By Peter Becker

In May 2001, Sun Microsystems sought to improve the reliability of the application its worldwide sales staff uses to design hardware configurations and create customer quotes. The application’s hardware configuration options and rules are highly complex and change frequently as products are introduced and discontinued. Quotes are transmitted directly to the factory floor for assembly, making software defects that allow invalid configurations very costly. My company tested the software to improve its functional integrity.

One of the first things our team realized was that the configuration engine project had a complex organizational structure, which impeded clear communications. A third-party vendor provided software development, and separate marketing groups and engineering specialists defined requirements for each product line. An in-house QA group handled testing.

Because of the varied groups involved, the resulting requirements documents frequently conflicted and always assumed the audience knew a great deal about the products. An aggressive release schedule for the configurator application demanded a monthly version, compounding the challenges for the test engineers.

Model-based testing offers some order
My company, Software Prototype Technologies, employs a process called model-based testing, which rapidly and effectively tests software systems. The idea behind this approach is simple. You build a graphical diagram (or model) that represents the business rules and system interface behaviors you plan to test.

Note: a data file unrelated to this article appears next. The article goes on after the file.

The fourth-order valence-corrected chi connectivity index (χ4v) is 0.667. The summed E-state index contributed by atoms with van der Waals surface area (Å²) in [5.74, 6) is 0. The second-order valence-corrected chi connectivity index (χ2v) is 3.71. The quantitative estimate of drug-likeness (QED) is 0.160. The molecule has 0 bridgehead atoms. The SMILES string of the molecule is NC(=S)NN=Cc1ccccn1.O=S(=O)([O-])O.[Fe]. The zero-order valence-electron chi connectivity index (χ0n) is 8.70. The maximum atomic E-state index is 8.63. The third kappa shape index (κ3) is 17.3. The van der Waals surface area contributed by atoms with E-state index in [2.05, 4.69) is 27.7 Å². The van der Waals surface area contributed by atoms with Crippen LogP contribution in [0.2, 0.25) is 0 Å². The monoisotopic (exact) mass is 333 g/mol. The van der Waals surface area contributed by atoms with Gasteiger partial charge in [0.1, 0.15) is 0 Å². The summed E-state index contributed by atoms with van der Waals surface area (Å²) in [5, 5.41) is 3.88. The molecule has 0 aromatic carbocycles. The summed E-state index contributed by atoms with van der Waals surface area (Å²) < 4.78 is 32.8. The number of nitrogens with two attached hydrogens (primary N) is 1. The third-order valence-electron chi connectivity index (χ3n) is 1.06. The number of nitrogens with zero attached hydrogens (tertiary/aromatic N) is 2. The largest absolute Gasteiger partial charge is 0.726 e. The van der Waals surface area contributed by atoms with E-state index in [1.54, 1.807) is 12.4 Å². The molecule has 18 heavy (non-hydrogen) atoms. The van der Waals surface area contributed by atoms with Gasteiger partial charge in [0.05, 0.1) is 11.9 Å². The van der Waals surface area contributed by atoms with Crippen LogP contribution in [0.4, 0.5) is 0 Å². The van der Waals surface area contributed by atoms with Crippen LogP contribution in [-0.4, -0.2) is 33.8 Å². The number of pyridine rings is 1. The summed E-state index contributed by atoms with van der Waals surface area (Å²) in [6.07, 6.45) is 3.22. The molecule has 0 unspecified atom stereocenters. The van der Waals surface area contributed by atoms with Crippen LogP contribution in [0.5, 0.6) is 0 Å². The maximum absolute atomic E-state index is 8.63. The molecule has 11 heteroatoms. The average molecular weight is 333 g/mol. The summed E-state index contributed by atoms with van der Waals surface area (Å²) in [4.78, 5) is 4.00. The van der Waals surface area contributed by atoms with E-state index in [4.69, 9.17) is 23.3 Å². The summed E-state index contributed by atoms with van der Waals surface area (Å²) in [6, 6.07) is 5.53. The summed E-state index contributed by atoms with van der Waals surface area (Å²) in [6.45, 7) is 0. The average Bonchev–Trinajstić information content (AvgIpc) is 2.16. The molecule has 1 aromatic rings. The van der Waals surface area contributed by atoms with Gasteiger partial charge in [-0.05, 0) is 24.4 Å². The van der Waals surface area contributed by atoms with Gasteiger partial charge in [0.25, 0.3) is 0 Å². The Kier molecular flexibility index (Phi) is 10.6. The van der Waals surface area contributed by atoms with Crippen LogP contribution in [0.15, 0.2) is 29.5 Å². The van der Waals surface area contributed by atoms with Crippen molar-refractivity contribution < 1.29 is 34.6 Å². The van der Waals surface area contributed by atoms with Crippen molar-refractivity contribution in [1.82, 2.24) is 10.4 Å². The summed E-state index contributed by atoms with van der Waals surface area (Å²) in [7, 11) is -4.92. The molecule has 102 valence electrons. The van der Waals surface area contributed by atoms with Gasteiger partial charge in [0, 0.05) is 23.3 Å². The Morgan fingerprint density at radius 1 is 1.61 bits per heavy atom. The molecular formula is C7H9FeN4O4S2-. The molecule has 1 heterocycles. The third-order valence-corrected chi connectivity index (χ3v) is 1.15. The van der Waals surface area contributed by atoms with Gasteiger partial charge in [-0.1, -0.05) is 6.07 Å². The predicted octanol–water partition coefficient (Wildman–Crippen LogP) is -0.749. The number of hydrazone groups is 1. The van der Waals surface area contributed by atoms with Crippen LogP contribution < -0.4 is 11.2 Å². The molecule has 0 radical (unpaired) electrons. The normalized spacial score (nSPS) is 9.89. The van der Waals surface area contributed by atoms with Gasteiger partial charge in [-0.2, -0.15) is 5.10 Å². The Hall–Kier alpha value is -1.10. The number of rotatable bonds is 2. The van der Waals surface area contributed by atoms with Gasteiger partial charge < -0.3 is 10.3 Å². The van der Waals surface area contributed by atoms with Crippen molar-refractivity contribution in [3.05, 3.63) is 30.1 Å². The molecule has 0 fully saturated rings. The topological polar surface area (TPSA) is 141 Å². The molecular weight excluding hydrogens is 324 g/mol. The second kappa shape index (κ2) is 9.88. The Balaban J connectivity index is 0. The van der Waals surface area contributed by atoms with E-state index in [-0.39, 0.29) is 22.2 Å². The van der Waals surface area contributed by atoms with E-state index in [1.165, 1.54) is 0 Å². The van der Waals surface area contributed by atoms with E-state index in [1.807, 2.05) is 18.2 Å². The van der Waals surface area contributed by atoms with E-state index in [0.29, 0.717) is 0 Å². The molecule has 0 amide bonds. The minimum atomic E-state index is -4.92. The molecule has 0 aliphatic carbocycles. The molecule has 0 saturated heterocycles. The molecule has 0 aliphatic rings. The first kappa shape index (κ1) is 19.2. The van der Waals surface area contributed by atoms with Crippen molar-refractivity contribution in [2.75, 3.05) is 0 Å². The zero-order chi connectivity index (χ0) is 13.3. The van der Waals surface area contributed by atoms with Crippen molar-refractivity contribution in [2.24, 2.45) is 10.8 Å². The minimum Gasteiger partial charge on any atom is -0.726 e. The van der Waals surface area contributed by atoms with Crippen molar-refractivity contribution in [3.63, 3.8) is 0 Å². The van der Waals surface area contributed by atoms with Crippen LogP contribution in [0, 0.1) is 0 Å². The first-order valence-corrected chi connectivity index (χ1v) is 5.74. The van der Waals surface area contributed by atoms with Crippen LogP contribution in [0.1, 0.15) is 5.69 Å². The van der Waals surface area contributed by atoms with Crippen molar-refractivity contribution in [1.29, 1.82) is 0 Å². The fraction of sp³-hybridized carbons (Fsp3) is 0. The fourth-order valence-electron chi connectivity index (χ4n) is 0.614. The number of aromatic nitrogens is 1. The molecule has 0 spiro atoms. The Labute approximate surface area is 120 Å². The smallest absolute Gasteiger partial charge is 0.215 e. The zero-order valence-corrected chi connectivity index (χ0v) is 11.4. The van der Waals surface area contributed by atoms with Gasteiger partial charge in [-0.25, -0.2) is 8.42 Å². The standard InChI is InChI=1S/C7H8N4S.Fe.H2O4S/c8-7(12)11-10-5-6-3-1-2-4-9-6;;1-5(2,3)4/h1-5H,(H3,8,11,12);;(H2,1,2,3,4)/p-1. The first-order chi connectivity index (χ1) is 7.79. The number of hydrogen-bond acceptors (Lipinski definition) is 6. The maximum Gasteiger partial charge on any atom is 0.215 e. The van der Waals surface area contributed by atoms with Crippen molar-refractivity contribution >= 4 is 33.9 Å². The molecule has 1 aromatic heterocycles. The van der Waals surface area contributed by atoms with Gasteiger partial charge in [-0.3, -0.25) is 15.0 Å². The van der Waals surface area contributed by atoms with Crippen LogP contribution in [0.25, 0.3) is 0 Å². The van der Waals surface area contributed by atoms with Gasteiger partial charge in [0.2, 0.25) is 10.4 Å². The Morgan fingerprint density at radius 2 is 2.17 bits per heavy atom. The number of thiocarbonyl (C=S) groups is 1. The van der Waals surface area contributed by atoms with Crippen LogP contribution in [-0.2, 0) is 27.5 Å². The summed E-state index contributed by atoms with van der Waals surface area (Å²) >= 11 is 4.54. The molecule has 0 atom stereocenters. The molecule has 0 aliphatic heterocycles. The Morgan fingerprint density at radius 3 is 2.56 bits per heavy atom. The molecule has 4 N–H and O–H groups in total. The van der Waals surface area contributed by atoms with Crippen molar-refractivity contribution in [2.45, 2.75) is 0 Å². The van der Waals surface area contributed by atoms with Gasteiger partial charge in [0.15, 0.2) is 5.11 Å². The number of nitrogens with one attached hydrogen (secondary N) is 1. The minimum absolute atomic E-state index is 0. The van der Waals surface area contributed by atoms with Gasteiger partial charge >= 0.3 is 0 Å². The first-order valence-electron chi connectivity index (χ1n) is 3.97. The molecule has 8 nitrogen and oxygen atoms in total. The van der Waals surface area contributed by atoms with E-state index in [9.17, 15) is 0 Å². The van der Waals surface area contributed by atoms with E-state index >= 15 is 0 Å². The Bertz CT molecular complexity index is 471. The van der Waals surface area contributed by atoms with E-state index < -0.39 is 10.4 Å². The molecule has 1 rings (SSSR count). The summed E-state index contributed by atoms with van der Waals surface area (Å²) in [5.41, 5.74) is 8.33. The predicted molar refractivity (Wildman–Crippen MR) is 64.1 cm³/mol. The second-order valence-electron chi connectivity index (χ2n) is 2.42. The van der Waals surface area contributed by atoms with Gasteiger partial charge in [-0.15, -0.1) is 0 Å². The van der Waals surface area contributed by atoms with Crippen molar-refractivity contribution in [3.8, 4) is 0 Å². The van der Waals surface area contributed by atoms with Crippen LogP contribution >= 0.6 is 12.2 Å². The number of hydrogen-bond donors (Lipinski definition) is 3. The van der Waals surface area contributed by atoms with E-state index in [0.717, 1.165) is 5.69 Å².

You derive the model directly from functional and design specification documents, enforcing clarity and rigor in defining what the system is expected to do. Once that model is complete, you use software to automatically design detailed automated test scripts. The algorithms produce test scripts that are far more effective in providing functional coverage than traditional manual test case design and implementation. What’s more, the same model can be used to create test data specifications and other documentation traditionally generated manually by the test team. In model-based testing, you build the model and let software generate a complete and highly effective test specification.

Start with the specs
Using a set of specialized Microsoft Visio templates, you translate all of the functional rules and logic from the specification into the graphical model. To build the model, you identify “causes” and their “effects” and link them together in a logical relationship. Causes include user actions, data values, and other states that represent inputs to the system, and effects are the expected results. The logical relationships are represented as standard logical “operators” (e.g., and, or, nor).

Typically, all of the business logic and interface rules for a complete business event are placed in a single model. While the modeling format is simple, it is also rigorous. All causes and effects must be linked. Consequently, any inconsistencies or omissions in the specification documents become glaringly apparent when you try to create the model. This was the case at Sun.

The application tested at Sun was an interactive hardware configuration and quote tool containing an extensive set of complex rules about how Sun hardware can be configured and connected. It addressed issues like what storage devices can be connected to which processes and what constitute valid combinations of CPUs and memory quantities.